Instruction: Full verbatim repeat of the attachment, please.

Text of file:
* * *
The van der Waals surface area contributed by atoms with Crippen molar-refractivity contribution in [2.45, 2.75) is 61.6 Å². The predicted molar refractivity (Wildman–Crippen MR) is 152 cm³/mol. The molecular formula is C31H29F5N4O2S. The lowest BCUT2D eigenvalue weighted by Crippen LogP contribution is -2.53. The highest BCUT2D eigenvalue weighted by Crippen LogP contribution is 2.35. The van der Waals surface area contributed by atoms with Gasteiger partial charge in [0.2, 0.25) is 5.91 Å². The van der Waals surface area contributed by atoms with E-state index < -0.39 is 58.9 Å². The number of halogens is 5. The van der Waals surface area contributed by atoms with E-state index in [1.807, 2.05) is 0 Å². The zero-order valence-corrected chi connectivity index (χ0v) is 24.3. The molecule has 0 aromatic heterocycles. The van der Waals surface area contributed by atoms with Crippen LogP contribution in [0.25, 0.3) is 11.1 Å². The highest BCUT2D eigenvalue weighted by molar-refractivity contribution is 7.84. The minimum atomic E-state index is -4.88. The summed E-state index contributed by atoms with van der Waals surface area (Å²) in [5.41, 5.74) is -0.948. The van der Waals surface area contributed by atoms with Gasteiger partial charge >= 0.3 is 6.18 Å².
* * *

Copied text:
The van der Waals surface area contributed by atoms with Crippen molar-refractivity contribution in [2.45, 2.75) is 61.6 Å². The predicted molar refractivity (Wildman–Crippen MR) is 152 cm³/mol. The molecular formula is C31H29F5N4O2S. The lowest BCUT2D eigenvalue weighted by Crippen LogP contribution is -2.53. The highest BCUT2D eigenvalue weighted by Crippen LogP contribution is 2.35. The van der Waals surface area contributed by atoms with Gasteiger partial charge in [0.2, 0.25) is 5.91 Å². The van der Waals surface area contributed by atoms with E-state index < -0.39 is 58.9 Å². The number of halogens is 5. The van der Waals surface area contributed by atoms with E-state index in [1.807, 2.05) is 0 Å². The zero-order valence-corrected chi connectivity index (χ0v) is 24.3. The molecule has 0 aromatic heterocycles. The van der Waals surface area contributed by atoms with Crippen LogP contribution in [0.25, 0.3) is 11.1 Å². The highest BCUT2D eigenvalue weighted by molar-refractivity contribution is 7.84. The minimum atomic E-state index is -4.88. The summed E-state index contributed by atoms with van der Waals surface area (Å²) in [5.41, 5.74) is -0.948. The van der Waals surface area contributed by atoms with Gasteiger partial charge >= 0.3 is 6.18 Å².